1852: Congress appropriates $15,000 for lighthouses to be built at Days Point, Point of Shoals, Deep Water Shoals and Jordan Point along the James River on August 31, 1852.
1853: The site for Jordan Point Lighthouse is selected and estimates and plans are made by Major Bache, which are approved.
1854: Construction begins on Jordan Point Lighthouse, a white, two-story house with a red lantern extending through the roof.
1855: Jordan Point Lighthouse is completed and equipped with a small, sixth-order lens. It is first exhibited on February 7, 1855.
1865: After being damaged during the Civil War, the lighthouse is repaired and re-established.
1869: A new fog bell is supplied to replace the old fog bell that was cracked. The house, outbuildings, fences and bell tower are painted.
1874: The U. S. Lighthouse Board reports that the beach on the upper side of Jordan Point is rapidly eroding. It is recommended to place loose stones at the point and replace the hand-operated fog bell with machinery operated fog bell, which would require a change in the bell tower. A request of $2,000 is made for the work.
1875: Congress appropriates $2,000 on March 3, 1875, for protecting the site at Jordan Point and constructing a fog bell. A new stone wall, six feet thick at the bottom and backed with soil is added to the site. A new bell tower is constructed for the machine operated fog bell. A new light is placed on a new structure not far from the original location on August 23, 1875.
1887: Bids for constructing a new lighthouse and removing the old lighthouse begin on September 18, 1887. A contract is made for $3,449 and construction of the new keeper’s dwelling and square, pyramidal wooden fog bell is completed in January 1888. The lantern was placed on top of the fog bell tower.
1892: The U. S. Lighthouse Board reports that erosion to the lower side of Jordan’s Point is still an issue. It is proposed to take additional measures to prevent further destruction of the station.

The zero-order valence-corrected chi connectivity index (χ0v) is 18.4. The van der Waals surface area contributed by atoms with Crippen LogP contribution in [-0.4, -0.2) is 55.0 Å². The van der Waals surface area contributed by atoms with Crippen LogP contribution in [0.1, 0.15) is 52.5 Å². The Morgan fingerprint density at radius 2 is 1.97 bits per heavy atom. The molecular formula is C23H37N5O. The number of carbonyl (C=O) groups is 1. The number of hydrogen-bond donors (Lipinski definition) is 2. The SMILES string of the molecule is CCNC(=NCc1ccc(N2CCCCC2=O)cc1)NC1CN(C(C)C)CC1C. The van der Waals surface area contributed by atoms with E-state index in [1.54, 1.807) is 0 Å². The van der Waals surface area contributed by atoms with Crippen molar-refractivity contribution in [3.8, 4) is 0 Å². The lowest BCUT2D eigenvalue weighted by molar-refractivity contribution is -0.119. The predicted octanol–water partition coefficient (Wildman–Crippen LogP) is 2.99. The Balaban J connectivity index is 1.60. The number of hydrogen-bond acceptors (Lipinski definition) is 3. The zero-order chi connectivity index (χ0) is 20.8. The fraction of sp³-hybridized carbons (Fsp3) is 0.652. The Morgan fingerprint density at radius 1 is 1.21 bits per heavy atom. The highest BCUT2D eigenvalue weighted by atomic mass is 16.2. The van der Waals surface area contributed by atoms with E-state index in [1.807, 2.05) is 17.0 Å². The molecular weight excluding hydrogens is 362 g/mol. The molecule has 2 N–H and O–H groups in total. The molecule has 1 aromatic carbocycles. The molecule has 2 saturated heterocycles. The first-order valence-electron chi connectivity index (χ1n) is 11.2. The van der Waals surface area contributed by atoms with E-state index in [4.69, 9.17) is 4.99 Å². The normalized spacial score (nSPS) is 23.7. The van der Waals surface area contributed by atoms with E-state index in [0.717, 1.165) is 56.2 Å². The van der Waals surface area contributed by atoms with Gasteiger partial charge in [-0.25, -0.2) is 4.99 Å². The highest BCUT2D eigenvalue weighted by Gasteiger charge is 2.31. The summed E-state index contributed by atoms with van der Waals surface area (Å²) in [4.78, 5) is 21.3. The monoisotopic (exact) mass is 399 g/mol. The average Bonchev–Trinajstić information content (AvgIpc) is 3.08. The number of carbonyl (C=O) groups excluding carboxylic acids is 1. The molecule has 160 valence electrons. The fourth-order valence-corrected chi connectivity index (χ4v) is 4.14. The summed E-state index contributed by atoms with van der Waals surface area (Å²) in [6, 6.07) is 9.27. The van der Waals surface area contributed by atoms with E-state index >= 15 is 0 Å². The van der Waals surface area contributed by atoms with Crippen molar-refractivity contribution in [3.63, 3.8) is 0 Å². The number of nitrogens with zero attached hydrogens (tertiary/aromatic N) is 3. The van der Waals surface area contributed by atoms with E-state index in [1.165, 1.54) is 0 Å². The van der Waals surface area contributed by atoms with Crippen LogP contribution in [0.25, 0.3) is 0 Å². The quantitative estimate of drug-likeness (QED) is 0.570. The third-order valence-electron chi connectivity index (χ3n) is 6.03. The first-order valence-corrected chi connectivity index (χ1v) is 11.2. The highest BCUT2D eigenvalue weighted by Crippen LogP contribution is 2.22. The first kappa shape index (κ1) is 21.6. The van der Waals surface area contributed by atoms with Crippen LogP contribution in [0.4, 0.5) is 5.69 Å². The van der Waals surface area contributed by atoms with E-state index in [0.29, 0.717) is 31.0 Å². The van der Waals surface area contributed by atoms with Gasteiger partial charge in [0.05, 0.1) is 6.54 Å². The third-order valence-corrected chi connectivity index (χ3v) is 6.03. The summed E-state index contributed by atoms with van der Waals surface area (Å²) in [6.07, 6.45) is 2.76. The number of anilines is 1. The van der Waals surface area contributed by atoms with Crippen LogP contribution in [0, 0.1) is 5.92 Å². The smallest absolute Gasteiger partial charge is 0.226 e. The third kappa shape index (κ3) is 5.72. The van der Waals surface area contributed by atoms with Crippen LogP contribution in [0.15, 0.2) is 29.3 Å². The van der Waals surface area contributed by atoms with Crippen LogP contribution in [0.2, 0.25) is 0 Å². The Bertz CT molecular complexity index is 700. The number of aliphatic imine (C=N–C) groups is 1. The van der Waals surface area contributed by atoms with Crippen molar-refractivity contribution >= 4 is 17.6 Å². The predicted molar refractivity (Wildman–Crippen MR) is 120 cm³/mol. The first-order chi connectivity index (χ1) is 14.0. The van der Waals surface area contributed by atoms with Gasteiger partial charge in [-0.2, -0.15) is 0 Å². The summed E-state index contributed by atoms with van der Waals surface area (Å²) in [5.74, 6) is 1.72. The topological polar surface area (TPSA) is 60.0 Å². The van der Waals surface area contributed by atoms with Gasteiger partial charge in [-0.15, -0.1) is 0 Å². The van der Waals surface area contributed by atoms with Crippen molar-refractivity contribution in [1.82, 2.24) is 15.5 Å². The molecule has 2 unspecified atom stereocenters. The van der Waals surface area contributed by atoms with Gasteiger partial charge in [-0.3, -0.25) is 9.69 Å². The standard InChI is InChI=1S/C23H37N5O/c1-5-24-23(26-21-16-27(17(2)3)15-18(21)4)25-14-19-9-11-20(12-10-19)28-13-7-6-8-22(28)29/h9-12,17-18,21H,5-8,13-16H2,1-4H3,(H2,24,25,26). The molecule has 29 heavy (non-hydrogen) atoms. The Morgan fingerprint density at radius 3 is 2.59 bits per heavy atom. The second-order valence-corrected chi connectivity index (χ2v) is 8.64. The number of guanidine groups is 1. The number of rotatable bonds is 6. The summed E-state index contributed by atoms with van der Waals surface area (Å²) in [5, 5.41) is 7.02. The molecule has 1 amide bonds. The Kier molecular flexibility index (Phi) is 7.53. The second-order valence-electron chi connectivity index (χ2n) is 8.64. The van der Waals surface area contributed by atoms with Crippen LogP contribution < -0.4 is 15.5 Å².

1893: Improvements to the station began in June to protect the site from further erosion. Sheet piles 3-inches by 12-inches by 10 feet, backed by oak and pine piles are driven into the ground and connected by 6-inch by 12-inch cap logs and 4-inch by 8-inch string pieces where the sheet piles are connected. The total length of shore protection is 279 feet on the east side and 133 feet on the west side. Minor repairs are also made to the station.
1899: Various repairs are made to the fog bell tower and keeper’s dwelling. The piers under the tower were painted, one pier was reconstructed, and another pier was reinforced. A plank walkway was constructed between the dwelling and storehouse and brick pavement in front of the keeper’s dwelling was repaired.
1900: A red sector was installed in the light on June 30, 1900.
1914: Jordan Point Front Range Light was established on February 27, 1914. This light consisted of a fixed, red oil light on a 3-pile structure, 14 feet above the water. The Front Range Light was 1,300 yards from the existing wooden tower that would now become Jordan Point Rear Range Light.
1927: The keeper’s dwelling and property are sold for $1,105 except for the small plot where the Lighthouse stood.
1941: A white skeletal tower is constructed to replace the wooden tower, which now serves as Jordan Point Rear Range Light.
1. Annual Report of the Lighthouse Board, various years.
2. Annual Report of the Secretary of the Treasury on the State of Finances, various years.